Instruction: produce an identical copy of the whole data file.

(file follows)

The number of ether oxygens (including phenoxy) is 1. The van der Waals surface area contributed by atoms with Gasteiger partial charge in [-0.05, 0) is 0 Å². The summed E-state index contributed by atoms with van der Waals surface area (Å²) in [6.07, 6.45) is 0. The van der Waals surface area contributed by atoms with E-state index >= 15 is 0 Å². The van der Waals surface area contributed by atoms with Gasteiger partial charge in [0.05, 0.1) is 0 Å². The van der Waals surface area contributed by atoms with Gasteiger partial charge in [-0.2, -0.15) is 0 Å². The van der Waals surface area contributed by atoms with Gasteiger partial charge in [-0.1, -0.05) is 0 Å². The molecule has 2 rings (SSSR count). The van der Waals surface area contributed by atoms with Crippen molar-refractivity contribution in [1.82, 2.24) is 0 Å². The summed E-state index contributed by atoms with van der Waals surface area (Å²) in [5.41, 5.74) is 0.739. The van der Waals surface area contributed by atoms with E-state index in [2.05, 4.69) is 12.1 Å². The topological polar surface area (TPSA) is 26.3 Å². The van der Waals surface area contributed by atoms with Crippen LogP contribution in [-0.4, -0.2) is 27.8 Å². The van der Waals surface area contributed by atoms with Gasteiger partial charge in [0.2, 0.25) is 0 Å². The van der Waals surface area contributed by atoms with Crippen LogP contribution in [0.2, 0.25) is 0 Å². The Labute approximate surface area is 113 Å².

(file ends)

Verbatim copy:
The number of ether oxygens (including phenoxy) is 1. The van der Waals surface area contributed by atoms with Gasteiger partial charge in [-0.05, 0) is 0 Å². The summed E-state index contributed by atoms with van der Waals surface area (Å²) in [6.07, 6.45) is 0. The van der Waals surface area contributed by atoms with E-state index >= 15 is 0 Å². The van der Waals surface area contributed by atoms with Gasteiger partial charge in [0.05, 0.1) is 0 Å². The van der Waals surface area contributed by atoms with Gasteiger partial charge in [-0.2, -0.15) is 0 Å². The van der Waals surface area contributed by atoms with Gasteiger partial charge in [-0.1, -0.05) is 0 Å². The molecule has 2 rings (SSSR count). The van der Waals surface area contributed by atoms with Crippen molar-refractivity contribution in [1.82, 2.24) is 0 Å². The summed E-state index contributed by atoms with van der Waals surface area (Å²) in [5.41, 5.74) is 0.739. The van der Waals surface area contributed by atoms with E-state index in [2.05, 4.69) is 12.1 Å². The topological polar surface area (TPSA) is 26.3 Å². The van der Waals surface area contributed by atoms with Crippen LogP contribution in [-0.4, -0.2) is 27.8 Å². The van der Waals surface area contributed by atoms with Gasteiger partial charge in [0.2, 0.25) is 0 Å². The van der Waals surface area contributed by atoms with Crippen LogP contribution in [0.2, 0.25) is 0 Å². The Labute approximate surface area is 113 Å².